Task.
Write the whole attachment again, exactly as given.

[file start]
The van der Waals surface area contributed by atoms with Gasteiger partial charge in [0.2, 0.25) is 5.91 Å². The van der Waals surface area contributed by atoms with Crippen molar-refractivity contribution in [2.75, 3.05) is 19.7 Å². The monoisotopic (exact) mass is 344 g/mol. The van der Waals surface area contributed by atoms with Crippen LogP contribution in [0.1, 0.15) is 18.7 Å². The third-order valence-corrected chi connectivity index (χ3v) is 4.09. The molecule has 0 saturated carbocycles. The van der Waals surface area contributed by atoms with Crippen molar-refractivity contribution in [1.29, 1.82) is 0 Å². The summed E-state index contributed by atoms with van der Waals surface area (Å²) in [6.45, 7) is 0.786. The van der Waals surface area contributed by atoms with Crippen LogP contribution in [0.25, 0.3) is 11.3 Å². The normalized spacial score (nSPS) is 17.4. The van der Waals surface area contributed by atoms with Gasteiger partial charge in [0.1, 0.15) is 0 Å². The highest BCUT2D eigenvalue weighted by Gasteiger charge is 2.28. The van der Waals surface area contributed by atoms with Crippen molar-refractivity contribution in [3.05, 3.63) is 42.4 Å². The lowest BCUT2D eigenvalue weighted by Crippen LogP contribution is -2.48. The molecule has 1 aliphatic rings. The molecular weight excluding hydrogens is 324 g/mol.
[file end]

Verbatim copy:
The van der Waals surface area contributed by atoms with Gasteiger partial charge in [0.2, 0.25) is 5.91 Å². The van der Waals surface area contributed by atoms with Crippen molar-refractivity contribution in [2.75, 3.05) is 19.7 Å². The monoisotopic (exact) mass is 344 g/mol. The van der Waals surface area contributed by atoms with Crippen LogP contribution in [0.1, 0.15) is 18.7 Å². The third-order valence-corrected chi connectivity index (χ3v) is 4.09. The molecule has 0 saturated carbocycles. The van der Waals surface area contributed by atoms with Crippen molar-refractivity contribution in [1.29, 1.82) is 0 Å². The summed E-state index contributed by atoms with van der Waals surface area (Å²) in [6.45, 7) is 0.786. The van der Waals surface area contributed by atoms with Crippen LogP contribution in [0.25, 0.3) is 11.3 Å². The normalized spacial score (nSPS) is 17.4. The van der Waals surface area contributed by atoms with Gasteiger partial charge in [0.1, 0.15) is 0 Å². The highest BCUT2D eigenvalue weighted by Gasteiger charge is 2.28. The van der Waals surface area contributed by atoms with Crippen molar-refractivity contribution in [3.05, 3.63) is 42.4 Å². The lowest BCUT2D eigenvalue weighted by Crippen LogP contribution is -2.48. The molecule has 1 aliphatic rings. The molecular weight excluding hydrogens is 324 g/mol.